Atzei, A, Gajewska, K, Huggon, IC, et al. Relationship between nuchal translucency thickness and prevalence of major cardiac defects in fetuses with normal karyotype. Ultrasound Obstet Gynecol 2005;26:154–7.Google Scholar
Huggon, IC, Ghi, T, Cook, AC, et al. Fetal cardiac abnormalities identified prior to 14 weeks’ gestation. Ultrasound Obstet Gynecol 2002;20:22–9.Google Scholar
Maiz, N, Plasencia, W, Dagklis, T, et al. Ductus venosus Doppler in fetuses with cardiac defects and increased nuchal translucency thickness. Ultrasound Obstet Gynecol 2008;31:256–60.CrossRefGoogle ScholarPubMed
Pereira, S, Ganapathy, R, Syngelaki, A, et al. Contribution of fetal tricuspid regurgitation in first-trimester screening for major cardiac defects. Obstet Gynecol 2011;117:1384–91.Google Scholar
Rasiah, SV, Publicover, M, Ewer, AK, et al. A systematic review of the accuracy of first-trimester ultrasound examination for detecting major congenital heart disease. Ultrasound Obstet Gynecol 2006;28:110–16.CrossRefGoogle ScholarPubMed
Khalil, A, Nicolaides, KH. Fetal heart defects: Potential and pitfalls of first-trimester detection. Semin Fetal Neonatal Med 2013;18:251–60.Google Scholar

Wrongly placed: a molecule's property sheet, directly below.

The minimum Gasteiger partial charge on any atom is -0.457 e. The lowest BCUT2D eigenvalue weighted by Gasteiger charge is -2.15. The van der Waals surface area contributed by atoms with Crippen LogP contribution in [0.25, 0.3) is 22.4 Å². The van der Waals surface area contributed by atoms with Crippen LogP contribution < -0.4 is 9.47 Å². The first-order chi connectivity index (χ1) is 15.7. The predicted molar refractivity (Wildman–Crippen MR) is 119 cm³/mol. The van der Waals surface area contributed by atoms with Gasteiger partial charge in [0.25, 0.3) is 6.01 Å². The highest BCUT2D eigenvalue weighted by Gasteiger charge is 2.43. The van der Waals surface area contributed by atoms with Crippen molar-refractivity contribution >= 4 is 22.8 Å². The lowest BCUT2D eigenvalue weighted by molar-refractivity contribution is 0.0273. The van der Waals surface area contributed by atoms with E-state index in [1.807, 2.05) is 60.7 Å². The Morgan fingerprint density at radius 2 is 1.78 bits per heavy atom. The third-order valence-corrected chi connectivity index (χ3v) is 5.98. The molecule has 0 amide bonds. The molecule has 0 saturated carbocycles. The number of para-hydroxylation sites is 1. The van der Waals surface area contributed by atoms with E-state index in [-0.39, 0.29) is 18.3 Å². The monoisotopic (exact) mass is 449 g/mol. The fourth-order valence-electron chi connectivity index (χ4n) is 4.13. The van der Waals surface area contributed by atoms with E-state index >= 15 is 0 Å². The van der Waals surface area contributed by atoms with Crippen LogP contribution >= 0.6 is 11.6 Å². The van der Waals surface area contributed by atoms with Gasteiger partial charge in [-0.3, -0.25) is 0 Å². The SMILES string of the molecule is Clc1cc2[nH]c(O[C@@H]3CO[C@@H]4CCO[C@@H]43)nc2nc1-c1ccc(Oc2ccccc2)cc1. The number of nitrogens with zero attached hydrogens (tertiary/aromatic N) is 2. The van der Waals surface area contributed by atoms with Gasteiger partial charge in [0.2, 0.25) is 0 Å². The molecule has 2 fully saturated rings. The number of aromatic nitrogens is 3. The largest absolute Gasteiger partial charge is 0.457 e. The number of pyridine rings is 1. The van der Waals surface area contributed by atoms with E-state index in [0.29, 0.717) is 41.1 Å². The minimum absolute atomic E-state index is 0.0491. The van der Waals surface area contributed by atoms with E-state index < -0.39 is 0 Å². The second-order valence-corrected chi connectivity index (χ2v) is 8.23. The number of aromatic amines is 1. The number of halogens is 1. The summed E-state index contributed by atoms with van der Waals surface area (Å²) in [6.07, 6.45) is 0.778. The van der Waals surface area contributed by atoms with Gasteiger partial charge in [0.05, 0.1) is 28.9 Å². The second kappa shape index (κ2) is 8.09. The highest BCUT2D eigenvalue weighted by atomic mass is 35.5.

Gelson, E, Curry, R, Gatzoulis, MA, et al. Effect of maternal heart disease on fetal growth. Obstet Gynecol 2011;117:886–91.Google Scholar
Papageorghiou, AT, Yu, CK, Nicolaides, KH. The role of uterine artery Doppler in predicting adverse pregnancy outcome. Best Pract Res Clin Obstet Gynaecol 2004;18:383–96.Google Scholar
Carbillon, L, Challier, JC, Alouini, S, et al. Uteroplacental circulation development: Doppler assessment and clinical importance. Placenta 2001;22:795–9.Google Scholar
Sagol, S, Ozkinay, E, Oztekin, K, et al. The comparison of uterine artery Doppler velocimetry with the histopathology of the placental bed. Aust N Z J Obstet Gynaecol 1999;39:324–9.Google Scholar
Neilson, JP, Alfirevic, Z. Doppler ultrasound for fetal assessment in high-risk pregnancies. Cochrane Database Syst Rev 2000;(2):CD000073.Google ScholarPubMed
Madazli, R, Somunkiran, A, Calay, Z, et al. Histomorphology of the placenta and the placental bed of growth restricted foetuses and correlation with the Doppler velocimetries of the uterine and umbilical arteries. Placenta 2003;24:510–16.Google Scholar
Karsdorp, VH, van Vugt, JM, Van Geijn, HP, et al. Clinical significance of absent or reversed end diastolic velocity waveforms in umbilical artery. Lancet 1994;344:1664–8.CrossRefGoogle ScholarPubMed